Lecture 23 - Wound Healing and Biophysical Agents Flashcards Preview

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Flashcards in Lecture 23 - Wound Healing and Biophysical Agents Deck (31):

what modalities are used for wound healing?

1) Electrical Stimulation Therapy

–High Voltage Pulsed Current

–Low-Intensity Direct Current

2) Therapeutic Ultrasound



3) Light Therapy



–Low Level LASER

4) Negative Pressure

5) Hydrotherapy

6) Intermittent Pneumatic Compression (next lecture)


what are 4 types of chronic pressure wounds?

•Pressure Ulcers

•Venous Ulcers

•Arterial Ulcers

•Neuropathic Ulcers


what are potential physiological effects of wound healing using different modalities? (chart)


Only modality having evidence to support its use for wound healing?

electrical stimulation therapy

The current weight of the evidence supports the use of both LIDC and HVPC for speeding tissue healing.

–Venous ulcers

–Ischemic ulcers

–Pressure ulcers



describe the "skin battery"


what happens to the electrical flow following a skin injury? "currents of injury" slide

Cathode = electrode from which a conventional current leaves a polarized electrical device. (This definition can be recalled by using the mnemonic CCD for cathode current departs.)

Conventional current describes the direction in which positive electronic charges move, making the cathode the positive electrode (i.e. repels +ve charges, attracts –ve charges)

Electrons have a negative charge, so the movement of electrons is opposite to the conventional current flow (electrons flow into the device's cathode). * correction* positive is cathode!!


what is the electrical basis for Electrical Therapy Wound Healing? proposed effects?

Manipulation of the Currents of Injury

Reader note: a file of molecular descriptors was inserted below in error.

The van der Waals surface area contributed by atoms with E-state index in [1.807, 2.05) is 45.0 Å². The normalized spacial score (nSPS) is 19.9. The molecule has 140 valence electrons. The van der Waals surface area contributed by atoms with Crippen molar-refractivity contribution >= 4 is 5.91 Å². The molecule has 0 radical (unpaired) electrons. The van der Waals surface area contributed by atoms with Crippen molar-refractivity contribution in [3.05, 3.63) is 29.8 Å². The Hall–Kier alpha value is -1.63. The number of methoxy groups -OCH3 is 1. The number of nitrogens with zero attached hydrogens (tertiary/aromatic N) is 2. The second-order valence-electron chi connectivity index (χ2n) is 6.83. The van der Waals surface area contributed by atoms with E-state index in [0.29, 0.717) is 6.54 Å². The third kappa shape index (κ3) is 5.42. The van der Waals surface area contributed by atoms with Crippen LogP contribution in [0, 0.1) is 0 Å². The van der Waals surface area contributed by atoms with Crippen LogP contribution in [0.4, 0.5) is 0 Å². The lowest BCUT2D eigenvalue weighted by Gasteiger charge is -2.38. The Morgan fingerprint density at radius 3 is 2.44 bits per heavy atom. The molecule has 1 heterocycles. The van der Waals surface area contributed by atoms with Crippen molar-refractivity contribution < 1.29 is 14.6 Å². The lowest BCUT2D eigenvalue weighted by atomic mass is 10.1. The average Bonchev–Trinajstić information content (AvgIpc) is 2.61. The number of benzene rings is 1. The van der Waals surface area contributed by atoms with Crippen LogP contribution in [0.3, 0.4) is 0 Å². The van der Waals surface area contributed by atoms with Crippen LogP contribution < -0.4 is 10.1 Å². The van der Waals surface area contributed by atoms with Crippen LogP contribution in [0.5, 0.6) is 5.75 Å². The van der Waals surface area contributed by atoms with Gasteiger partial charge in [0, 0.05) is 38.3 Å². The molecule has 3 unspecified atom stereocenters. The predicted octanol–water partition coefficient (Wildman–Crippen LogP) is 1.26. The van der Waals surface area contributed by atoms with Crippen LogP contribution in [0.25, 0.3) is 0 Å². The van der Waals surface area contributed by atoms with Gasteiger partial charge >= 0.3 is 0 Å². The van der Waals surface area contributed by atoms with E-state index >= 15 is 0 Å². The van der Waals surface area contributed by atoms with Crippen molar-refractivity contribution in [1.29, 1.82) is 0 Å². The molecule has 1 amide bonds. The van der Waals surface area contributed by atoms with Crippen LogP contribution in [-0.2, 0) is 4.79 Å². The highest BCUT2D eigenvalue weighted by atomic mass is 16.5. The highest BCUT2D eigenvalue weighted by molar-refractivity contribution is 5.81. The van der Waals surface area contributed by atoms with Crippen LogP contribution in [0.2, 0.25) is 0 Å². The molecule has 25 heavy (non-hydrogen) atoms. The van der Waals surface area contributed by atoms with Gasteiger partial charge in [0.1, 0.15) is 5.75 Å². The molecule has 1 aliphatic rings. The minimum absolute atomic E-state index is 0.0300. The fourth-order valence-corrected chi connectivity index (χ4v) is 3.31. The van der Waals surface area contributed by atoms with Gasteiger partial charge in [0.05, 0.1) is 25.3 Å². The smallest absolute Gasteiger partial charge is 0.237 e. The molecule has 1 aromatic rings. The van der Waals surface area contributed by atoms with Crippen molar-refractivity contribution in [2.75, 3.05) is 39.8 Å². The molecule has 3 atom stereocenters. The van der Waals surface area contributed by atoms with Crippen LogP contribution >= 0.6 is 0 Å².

Positively charged electrode (cathode) over a wound

•Negatively charged cells and ions will be drawn toward the electrode

•Positively charged cells and ions will be repelled

Negatively charged electrode (anode) over a wound

•Positively charged cells and ions will be drawn toward the electrode

•Negatively charged cells and ions will be repelled


Cells that migrate to a positive bioelectric charge



–Epidermal cells

Cells that migrate to a negative bioelectric charge

–Neutrophils (if wound infected or inflamed)


*Different stages of repair respond to currents of different polarity


define: galvanotaxis

Galvanotaxis: the process of attracting charged cells to an electric field of opposite polarity


what are the indications of electric wound therapy?

1.Chronic wounds: most types

–Pressure ulcers


–PVD (peripheral vascular disease)

2.Failure to heal using conventional care

–No clinical signs of healing after 14 days

3.PMHx of impaired healing


describe what influences the "healability" in terms of wound healing with electric therapy

1) Medical status – Anemia, malnutrition, hyperglycemia

2) Blood flow

3) Patient compliance

4) Chronicity of ulcer – Likelihood of healing decreases significantly with time

*Ankle Brachial Pressure Index (ABPI) is a measure of the fall in blood pressure in the arteries supplying the legs and as such is used to detect evidence of blockages. Normal = 0.9, abnormal below 0.8, severe PVD below 0.5)


describe High-Volt Pulsed Current (HVPC) vs Low-Intensity Direct Current (LIDC)

Low-Intensity Direct Current (LIDC)

•amplitude less than 1 mA (10–3A)

•a.k.a. microcurrent, low-volt pulsed current, microelectrical neuromuscular stimulator, or microelectrical stimulation


describe electrode placement for electrotherapy


describe the Effect of Current based on the treatment goal of electrotherapy


describe the how to conduct the electrotherapy process

* Metals usually not allowed but Silverlon ok because bound to dressing


what is the protocol for high-volt pulsed current? (in terms of frequency, intensity, and duration for the phases of healing)


what are contraindications of electrotherapy?

Same as any electrical modality with the addition of:


–Heavy metal residue (be aware of ingredients in wound care products)


what are the applications (freq, duty cycle etc) for conventional ultrasound

Based on Acoustic Streaming

Typical Application:

–3 MHz

–20% duty cycle

–0.1-0.2 W/cm2

–3-5 times/week


what have studies shown about how conventional ultrasound works to treat wounds?